Separation of the Judiciary
Separation of the Judiciary Since the beginning of the British colonial rule, the question of separation of the judiciary from the executive has been a continuing debate. By Regulation III of 1793, Governor General cornwallis divested the Collector of all judicial powers. The judge of the Diwani Adalat (civil court) came to be known as Judge-Magistrate. After Lord Cornwallis and until the year 1828, there was considerable debate on the question of separation of the judiciary from the executive at the district level. His successor wellesley supported the concept of separation because it was in conformity with the principles of British Constitution. His attempt to extend the system to other provinces such as Madras, was opposed by Munro who found the system wholly artificial and foreign. From 1814 onwards, the east india company pressed the Bengal Government to consider the Madras model ie union of judicial and executive powers at the district level. Ultimately Lord Hastings government empowered the Governor General-in-Council by Regulation IV of 1821 to authorize the Collectors and other Revenue officers to exercise powers of magistrates. By 1829 vesting of magisterial power on the Collectors and other Revenue Officers was complete. The controversy with regard to the issue of separation reappeared and continued until 1921. During the period from 1853 to 1921, as many as four reports were prepared on the issue of separation of the judiciary from the executive. The first was in 1893, the second in 1900, the third in 1908 and the fourth in 1913. Inspite of those reports, the structure as laid down in the Code of Criminal Procedure continued until 1921. Thereafter Islington Commission was formed by the Secretary of State for India in 1912 to enquire into the problems of judicial administration in India. In its report submitted on August 14, 1915 the Commission opined that legislation would be necessary to effect separation of executive and judicial functions of the officers. On April 5, 1921 the Legislative Council adopted the following resolution: 'This Council recommends to the Government that early steps be taken for the separation of the judiciary from the executive functions in the administration of this Presidency.'
The Government of Bengal set up a committee headed by a judge of the High Court to work out the details of the scheme of separation. In 1922 the report was submitted, but for reasons not publicly known, status quo was maintained.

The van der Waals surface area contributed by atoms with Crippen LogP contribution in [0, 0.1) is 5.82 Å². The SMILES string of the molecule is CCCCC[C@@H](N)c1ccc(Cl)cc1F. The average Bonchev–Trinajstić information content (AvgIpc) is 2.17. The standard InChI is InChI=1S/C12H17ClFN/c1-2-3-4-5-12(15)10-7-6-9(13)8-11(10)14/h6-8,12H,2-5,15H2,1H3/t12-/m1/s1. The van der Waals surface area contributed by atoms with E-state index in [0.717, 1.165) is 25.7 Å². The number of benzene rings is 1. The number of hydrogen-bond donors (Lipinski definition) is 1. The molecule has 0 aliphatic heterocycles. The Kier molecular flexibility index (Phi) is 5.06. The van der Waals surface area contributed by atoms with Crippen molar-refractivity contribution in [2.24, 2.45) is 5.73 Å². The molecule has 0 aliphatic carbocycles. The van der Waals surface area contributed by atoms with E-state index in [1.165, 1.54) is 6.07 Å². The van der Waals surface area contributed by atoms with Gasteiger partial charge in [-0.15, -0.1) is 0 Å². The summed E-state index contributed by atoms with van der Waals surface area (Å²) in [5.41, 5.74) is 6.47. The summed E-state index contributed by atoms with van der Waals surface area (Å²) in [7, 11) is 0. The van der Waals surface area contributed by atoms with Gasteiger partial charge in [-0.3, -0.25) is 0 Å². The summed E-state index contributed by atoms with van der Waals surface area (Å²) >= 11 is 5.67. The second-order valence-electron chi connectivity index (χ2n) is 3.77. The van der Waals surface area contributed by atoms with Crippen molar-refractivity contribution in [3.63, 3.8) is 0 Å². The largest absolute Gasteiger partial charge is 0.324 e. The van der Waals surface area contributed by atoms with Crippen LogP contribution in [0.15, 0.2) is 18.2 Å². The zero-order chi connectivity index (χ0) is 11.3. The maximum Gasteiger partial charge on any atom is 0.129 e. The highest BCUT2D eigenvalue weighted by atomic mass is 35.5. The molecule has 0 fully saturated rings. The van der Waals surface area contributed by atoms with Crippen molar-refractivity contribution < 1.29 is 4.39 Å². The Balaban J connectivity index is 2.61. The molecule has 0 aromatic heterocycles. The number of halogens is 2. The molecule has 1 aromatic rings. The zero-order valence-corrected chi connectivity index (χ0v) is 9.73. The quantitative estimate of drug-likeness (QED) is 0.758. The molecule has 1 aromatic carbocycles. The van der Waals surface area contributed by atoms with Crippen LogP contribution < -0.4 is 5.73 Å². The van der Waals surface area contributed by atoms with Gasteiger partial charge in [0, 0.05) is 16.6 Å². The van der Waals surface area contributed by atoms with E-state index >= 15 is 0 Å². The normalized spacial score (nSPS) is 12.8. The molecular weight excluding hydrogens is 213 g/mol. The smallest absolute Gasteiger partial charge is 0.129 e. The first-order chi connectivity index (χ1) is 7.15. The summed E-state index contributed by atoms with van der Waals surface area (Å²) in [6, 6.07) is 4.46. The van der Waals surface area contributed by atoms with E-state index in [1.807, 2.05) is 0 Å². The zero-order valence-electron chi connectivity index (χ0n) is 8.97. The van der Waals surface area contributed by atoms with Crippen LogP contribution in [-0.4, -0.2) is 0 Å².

The Constitution of 1956 of the then Pakistan adopted as one of the directive principles of state policy, the separation of judiciary from the executive as far as practicable. To give effect to the constitutional provision, the then government of East Pakistan introduced the Code of Criminal Procedure (East Pakistan Amendment) Bill in the East Pakistan Legislative Assembly, and it was passed and assented by the governor on 11 November 1957. In the statement of objects and reasons of the bill it was stated that the scheme of separation would be effected gradually. The law provided for notification by the government to implement the provisions of the Act to such area as and when provisions of the Act was to be applied to it. But the provisions of the Act could not be implemented even gradually due to the resistance from the officers of the administrative branch by issuing any such notifications. Subsequent Constitution of Pakistan (1962) did not contain any provision for separation of the judiciary from the executive. After liberation of Bangladesh, the Constitution of Bangladesh, in regard to the subordinate courts, provided for adequate safeguards for ensuring the independence of such courts. It required that appointment of persons to offices in the judicial service or as magistrates exercising judicial functions shall be made by the President (a) in the case of district judges, on the recommendation of the Supreme Court, and (b) in case of any other person, in accordance with rules made by the President after consulting the Public Service Commission and the Supreme Court.